Cooperation in Teams: How do you know people are not cooperating?

by Sari van Poelje

Cooperation in Teams: How do you know people are not cooperating?

So, my name is Sari van Poelje, I’m an expert in agile, innovative design and I fly all over the world helping businesses innovate as quickly as they innovate their products. One of the questions I often get is, “When do we know that a team is not in a cooperative mood?” Actually there’s four types of behaviors we look at to check if people are in cooperation or not.

1. Avoidance: What we see when people are not in cooperation is one, avoidance. What do we see, for instance? People not coming to meetings, people not responding to requests, people not engaging with each other. We can actually measure how much time people spend with each other or how many emails people respond to. And based on that number we can predict if people are going to cooperate or not.

2. Responsiveness: The second thing we look at to check if people are in a cooperative relationship is responsiveness. So what we see when people are in a cooperative relationship is that they respond to what John Gottman calls relational bids. So a relational bid is anything in which you ask the other person for attention or you ask the other person to engage with you. So if I would say to you, “Hey, look out of that window,” and you would actually turn your head and do it, it means that you have a connection with me and you’re responding to me.

If I ask you, “Hey, can you help me solve this problem?” And you actually engage with me, it means that you’re in an open and cooperative relationship. We can actually count the number of relational bids that people do in teams and check if people are responding to them. And that gives us a measure of cooperation.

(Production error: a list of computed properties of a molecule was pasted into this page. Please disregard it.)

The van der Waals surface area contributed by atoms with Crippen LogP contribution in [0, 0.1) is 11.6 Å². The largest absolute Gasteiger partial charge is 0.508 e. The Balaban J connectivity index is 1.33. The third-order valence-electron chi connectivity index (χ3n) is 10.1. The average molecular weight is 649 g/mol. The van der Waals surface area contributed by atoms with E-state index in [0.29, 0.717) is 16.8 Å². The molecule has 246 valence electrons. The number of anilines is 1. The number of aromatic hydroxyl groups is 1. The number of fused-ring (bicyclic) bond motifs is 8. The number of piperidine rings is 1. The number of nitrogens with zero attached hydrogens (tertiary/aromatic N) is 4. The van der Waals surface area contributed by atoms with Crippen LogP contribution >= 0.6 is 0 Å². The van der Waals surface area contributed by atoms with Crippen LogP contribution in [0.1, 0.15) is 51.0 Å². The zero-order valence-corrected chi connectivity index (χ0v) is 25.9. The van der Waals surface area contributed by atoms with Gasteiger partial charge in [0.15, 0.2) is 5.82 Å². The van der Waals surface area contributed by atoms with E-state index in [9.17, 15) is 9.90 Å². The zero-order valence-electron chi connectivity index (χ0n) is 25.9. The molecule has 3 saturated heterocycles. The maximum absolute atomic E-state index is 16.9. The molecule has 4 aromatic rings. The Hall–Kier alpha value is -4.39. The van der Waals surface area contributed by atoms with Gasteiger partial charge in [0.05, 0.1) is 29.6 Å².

3. Competitive Bids: The third thing we look at is competitive bids. So one of the things that really destroys cooperation in teams is if people are in competition, there’s two ways we can check for this.

One is, are people in competition in the sense of, “Mine is bigger than yours.” Or, “Am I better than you?” And people actually competing with each other for status or position. So if in a team people are status-oriented, we probably know that cooperation is going to be very difficult because almost everything they do will be to enhance their own status or position instead of thinking of the wellbeing as a whole.

The second thing we check for in these competitive bids are people actually competing for care, we say. So that means if I say, “Oh, I’m more needy than you are,” in a team, “I need more help. The manager needs to pay more attention to me.” And there’s a couple of people in that team doing that kind of competition for needs, then we probably know cooperation is going to be very, very difficult.

4. Gamey-ness: The fourth thing we really look at is how gamey are people in teams. So if people are very, very gamey, so we say, “A game is a non-solving pattern of behavior.” So if you see repetitive conversations about something that in the end does not get solved, we know people are in a game. So, for example, at home let’s say you have a conversation about who puts out the trash and I say, “Hey, it’s your turn to put out the trash.” And you respond, “No, I did that yesterday.”

And I say, “Hey, I cooked today.” And you go, “No, no, no, no, but I groomed the dog,” or something. We go on and on like this and then in the end, I say, “If you really love me, you’d have put out the trash.” We know you’re in a game. So the real conversations is quite different from the conversation you’re having and you’re actually competing for something.

So we have a measure for cooperation where we check to see how much time people spend in games. So non-repetitive, non-problem solving patterns of behavior and how much time they actually spend solving a problem.

Based on four factors, we know if people are in cooperation or competition.

In the next videos we’ll take a deeper look at some more of these issues. Follow me to find out more.

 
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Sari van PoeljeSari van Poelje has 30 years experience of innovation on the interface of leadership and organizational development, executive coaching and transactional analysis both as a director within several multinationals and as an international consultant. Specialization in creating agile leadership teams and business innovation! She is the author of numerous articles and books on leadership and change.

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